The rest of the session was spent lugging the two treasure chests out of the dungeon.  I probably should have made more of a big deal about them carrying them across a 3-foot-deep river, but it was getting late so I fudged it.  What I didn't fudge were the half-dozen or so wandering monster checks I made while they were struggling to get the chests out of the dungeon.  Not a single one came up.  I probably made about 20 wandering monster checks for the whole game, and none of those came up either.  Sometimes all the luck just runs the way of the PCs I guess.

All told, a fun and quite successful game.  The PCs played well (lots of sharp decisions, listening at doors, not lingering too much), the dice rolls went their way, and they managed to win a few fights and make off with some decent loot at little cost to themselves.  They also had some luck with the paths they chose, and avoided the most difficult encounters, any one of which could have resulted in a TPK.  Those encounters are still down there, of course, and it just makes it more likely that the party will encounter them next time.


I'm still using my encumbrance house rules, and this time I actually got to put them into practice.  They worked about as well as I was hoping, and we were able to easily keep track of what the PCs were carrying and how it would affect their movement.  They even had to leave some treasure behind: 2,000 copper pieces in a chest that they found after defeating the goblins.  Copper pieces are a proper encumbrance trap for dumb PCs, being of such low value, and I was pretty pleased to see this party making the smart decision to leave them behind.  The system I've come up with isn't precise, but it's close enough that it made the PCs question whether to take that chest with them, and that's exactly the sort of thing I was looking for.

One thing I need to come up with is a rule for  characters carrying things between them.  As it is, nobody in my current rules is capable of carrying a chest with 2,000 coins in it.  I allowed them to carry the chests with one character lifting each side, and dropped all of their movement rates to 30'/turn as they struggled their way out of the dungeon.  It would be nice to have concrete rules to fall back on for this kind of thing though.

I also need to know how much weight a character can carry over the amount that drops their movement rate to 1.  I'll look into how the various editions have handled this and work something out.


I was tracking light sources pretty rigorously, which I've never really done before.  The party were using torches, which burn for one hour.  Combined with ten minute turns, and D&D's frightfully slow dungeon movement rates, those torches run out really quickly.  A little too quickly, I felt, but then again I have no practical experience with burning torches.  The players didn't complain, and they were smart enough to take and use the torches that I mentioned the goblins had burning on the wall.  So I had some misgivings, but I'll stick with the rules as written for now.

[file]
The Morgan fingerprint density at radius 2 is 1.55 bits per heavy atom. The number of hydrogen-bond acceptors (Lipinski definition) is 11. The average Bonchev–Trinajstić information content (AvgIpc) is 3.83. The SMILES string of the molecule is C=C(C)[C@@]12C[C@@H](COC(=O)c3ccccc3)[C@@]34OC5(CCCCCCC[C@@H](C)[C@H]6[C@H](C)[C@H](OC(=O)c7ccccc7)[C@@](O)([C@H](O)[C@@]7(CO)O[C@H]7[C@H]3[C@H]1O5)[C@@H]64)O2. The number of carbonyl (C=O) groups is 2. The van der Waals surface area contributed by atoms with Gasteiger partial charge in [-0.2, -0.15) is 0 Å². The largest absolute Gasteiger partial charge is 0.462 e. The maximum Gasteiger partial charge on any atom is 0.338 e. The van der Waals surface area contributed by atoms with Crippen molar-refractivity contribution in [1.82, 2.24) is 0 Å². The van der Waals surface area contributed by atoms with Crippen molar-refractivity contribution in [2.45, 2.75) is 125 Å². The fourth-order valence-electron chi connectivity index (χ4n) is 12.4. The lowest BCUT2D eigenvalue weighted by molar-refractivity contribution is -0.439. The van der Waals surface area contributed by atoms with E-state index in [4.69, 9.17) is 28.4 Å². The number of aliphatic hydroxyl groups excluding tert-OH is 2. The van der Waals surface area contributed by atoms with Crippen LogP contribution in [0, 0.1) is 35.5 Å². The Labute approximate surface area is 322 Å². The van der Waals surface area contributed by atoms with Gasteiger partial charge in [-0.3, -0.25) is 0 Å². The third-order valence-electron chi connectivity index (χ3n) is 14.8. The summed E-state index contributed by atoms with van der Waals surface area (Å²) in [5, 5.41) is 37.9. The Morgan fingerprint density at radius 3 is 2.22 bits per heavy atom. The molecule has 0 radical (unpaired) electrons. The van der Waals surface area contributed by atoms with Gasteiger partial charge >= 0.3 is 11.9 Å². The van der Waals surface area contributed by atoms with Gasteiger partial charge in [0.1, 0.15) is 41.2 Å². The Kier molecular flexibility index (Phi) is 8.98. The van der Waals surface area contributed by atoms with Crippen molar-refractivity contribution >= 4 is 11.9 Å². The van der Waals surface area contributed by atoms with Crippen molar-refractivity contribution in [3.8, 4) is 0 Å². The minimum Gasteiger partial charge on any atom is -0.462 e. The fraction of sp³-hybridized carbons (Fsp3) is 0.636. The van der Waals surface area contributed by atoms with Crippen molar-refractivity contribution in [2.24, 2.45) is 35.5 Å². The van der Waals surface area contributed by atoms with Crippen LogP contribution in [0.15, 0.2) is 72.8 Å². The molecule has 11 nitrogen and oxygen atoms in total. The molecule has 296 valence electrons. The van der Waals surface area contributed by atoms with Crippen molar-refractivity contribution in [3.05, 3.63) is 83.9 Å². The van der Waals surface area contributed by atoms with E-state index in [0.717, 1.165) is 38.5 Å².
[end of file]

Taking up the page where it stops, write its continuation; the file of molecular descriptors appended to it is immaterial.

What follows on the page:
I've been using a combat sequence with group initiative and phases: spell phase, missile phase, movement phase and melee phase.  Last week I toyed with the idea of adding a second melee phase that would happen right at the start of the round, but I decided against it on the grounds of over-complication.

I'm not entirely thrilled with what I've come up with.  The main problem I'm having is that it's a bit arbitrary as to which players go first during their turn in melee.  It doesn't really matter, and didn't cause any issues during this game, but I know that there are players that are territorial about  getting their "kills".  I think I'll start using Dexterity scores, and just running down the characters in order based on that.


I mentioned last week that I was using screen-sharing and Excel to show the players the room dimensions, and to track things during battle.  So far, all of this has worked surprisingly well.  My main concern was that it's only good for square and rectangular rooms, but I've solved that problem as well, as you can see below.

Rooms K and S2 of the Tower of Zenopus adventure.

You can set background images in an Excel worksheet, and doing that I was able to mock up the sea caves and the round rooms in the thaumaturgist's tower.  It's a little time-consuming - especially getting the grids lines up correctly, but it does the job if you're not into using things like Roll20.

I expect to get one more session out of the Tower of Zenopus, possibly one more in Portown if the players decide that they really want to go hunting for smugglers.  After that, I think I'll send them to a certain Keep on the Borderlands, and the Caverns of Quasqueton nearby.  Beyond those, I'm not sure, although I'm leaning towards Caverns of Thracia and Jeff Sparks' version of the Holmes' Skull Mountain dungeon as a bridge to get them strong enough for some of the mid-level TSR modules.